The students and staff at Jinks Middle School have dealt with disaster before. Last year, they welcomed children who were displaced by Hurricane Maria in Puerto Rico.
This time, part of the school in Panama City, Florida, was ripped apart by Hurricane Michael. The debris-covered floor of the school’s gymnasium is now fully visible from outside.
Principal Britt Smith choked up as he looked at images of the decimated building.
“You can’t make sense of it, but what you do is you take the situation, and what we have to make certain that our kids know is that we must be resilient,” Smith said.
“Resiliency is important, and it’s an important life message that we all have to learn. … But at this point, there’s really no making sense. It’s just how do we get together, how do we recover?”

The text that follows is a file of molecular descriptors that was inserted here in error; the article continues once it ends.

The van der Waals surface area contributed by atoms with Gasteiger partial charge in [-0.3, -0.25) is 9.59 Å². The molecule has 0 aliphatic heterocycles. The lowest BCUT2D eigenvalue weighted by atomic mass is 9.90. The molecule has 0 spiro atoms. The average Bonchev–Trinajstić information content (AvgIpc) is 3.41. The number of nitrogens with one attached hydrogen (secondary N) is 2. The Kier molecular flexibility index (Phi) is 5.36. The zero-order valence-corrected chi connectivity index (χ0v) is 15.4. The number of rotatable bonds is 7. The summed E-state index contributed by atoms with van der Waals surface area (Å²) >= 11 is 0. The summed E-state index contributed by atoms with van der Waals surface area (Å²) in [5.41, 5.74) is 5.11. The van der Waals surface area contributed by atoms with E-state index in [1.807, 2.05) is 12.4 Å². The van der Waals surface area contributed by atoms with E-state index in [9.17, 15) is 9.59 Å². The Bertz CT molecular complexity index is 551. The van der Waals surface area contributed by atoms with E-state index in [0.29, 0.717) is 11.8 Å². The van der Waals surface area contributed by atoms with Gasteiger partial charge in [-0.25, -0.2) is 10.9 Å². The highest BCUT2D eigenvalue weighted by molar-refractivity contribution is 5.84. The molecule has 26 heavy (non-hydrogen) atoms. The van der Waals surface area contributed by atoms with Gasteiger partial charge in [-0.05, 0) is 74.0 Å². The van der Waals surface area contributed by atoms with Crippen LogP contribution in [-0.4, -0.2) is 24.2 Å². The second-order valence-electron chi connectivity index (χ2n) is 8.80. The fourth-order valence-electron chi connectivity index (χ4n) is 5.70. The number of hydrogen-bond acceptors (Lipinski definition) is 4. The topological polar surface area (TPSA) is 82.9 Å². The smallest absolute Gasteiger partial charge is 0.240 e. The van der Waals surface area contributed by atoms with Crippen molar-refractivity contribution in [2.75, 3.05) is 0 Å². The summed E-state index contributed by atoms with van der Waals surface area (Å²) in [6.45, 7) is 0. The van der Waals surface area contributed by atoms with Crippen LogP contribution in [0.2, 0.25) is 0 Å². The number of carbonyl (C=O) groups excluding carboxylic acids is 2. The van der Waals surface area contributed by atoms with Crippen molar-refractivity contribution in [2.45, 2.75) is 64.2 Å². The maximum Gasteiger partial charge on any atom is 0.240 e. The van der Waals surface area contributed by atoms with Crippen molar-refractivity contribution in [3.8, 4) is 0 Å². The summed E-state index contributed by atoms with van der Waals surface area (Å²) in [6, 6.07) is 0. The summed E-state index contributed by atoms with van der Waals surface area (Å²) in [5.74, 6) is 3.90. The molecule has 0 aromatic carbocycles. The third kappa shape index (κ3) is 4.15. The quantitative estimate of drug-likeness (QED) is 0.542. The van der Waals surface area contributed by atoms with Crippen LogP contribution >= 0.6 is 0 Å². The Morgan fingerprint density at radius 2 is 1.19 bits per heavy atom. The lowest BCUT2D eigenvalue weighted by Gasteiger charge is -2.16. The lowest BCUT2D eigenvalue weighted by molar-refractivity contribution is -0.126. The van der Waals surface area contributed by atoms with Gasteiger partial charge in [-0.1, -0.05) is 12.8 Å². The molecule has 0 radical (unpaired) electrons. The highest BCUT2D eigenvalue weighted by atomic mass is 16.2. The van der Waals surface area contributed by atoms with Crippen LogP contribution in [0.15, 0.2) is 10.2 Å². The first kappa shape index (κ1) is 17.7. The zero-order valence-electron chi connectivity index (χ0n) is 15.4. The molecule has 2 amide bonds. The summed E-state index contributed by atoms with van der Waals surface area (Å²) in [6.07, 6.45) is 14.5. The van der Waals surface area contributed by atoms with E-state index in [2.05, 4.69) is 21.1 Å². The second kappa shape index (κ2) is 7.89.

Tough rebuilding ahead
He said he knows how special the school is to the children, whose community and homes also have been hit hard.
“They had the second floor of some of the apartments – they’re just gone. Roofs are gone. It’s a tough situation.”
He’s been on the phone, checking on students and staff, “lining up social work support to come in to assist.”
Rebuilding the school and other structures is one thing, he said. Then there’s the children’s emotional health.
“We have contractors that will come in and rebuilt the homes,” Smith said. “We (have to) rebuild the kids and their emotional well-being.”